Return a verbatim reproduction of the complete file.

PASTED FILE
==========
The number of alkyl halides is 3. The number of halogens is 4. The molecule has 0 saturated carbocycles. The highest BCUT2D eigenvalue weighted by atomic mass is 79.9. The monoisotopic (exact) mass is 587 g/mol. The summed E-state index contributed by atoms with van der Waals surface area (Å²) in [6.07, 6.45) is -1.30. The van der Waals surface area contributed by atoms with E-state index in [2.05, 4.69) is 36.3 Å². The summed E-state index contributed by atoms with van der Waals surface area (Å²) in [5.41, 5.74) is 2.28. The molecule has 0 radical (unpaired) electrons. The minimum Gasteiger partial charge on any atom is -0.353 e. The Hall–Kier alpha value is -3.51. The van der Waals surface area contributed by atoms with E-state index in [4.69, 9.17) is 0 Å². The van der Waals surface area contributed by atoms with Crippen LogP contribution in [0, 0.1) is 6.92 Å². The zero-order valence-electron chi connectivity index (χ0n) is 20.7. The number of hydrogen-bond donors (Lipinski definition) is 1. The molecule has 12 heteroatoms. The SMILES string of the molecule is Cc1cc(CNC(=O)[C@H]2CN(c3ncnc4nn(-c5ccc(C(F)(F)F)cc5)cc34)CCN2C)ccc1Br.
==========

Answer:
The number of alkyl halides is 3. The number of halogens is 4. The molecule has 0 saturated carbocycles. The highest BCUT2D eigenvalue weighted by atomic mass is 79.9. The monoisotopic (exact) mass is 587 g/mol. The summed E-state index contributed by atoms with van der Waals surface area (Å²) in [6.07, 6.45) is -1.30. The van der Waals surface area contributed by atoms with E-state index in [2.05, 4.69) is 36.3 Å². The summed E-state index contributed by atoms with van der Waals surface area (Å²) in [5.41, 5.74) is 2.28. The molecule has 0 radical (unpaired) electrons. The minimum Gasteiger partial charge on any atom is -0.353 e. The Hall–Kier alpha value is -3.51. The van der Waals surface area contributed by atoms with E-state index in [4.69, 9.17) is 0 Å². The van der Waals surface area contributed by atoms with Crippen LogP contribution in [0, 0.1) is 6.92 Å². The zero-order valence-electron chi connectivity index (χ0n) is 20.7. The number of hydrogen-bond donors (Lipinski definition) is 1. The molecule has 12 heteroatoms. The SMILES string of the molecule is Cc1cc(CNC(=O)[C@H]2CN(c3ncnc4nn(-c5ccc(C(F)(F)F)cc5)cc34)CCN2C)ccc1Br.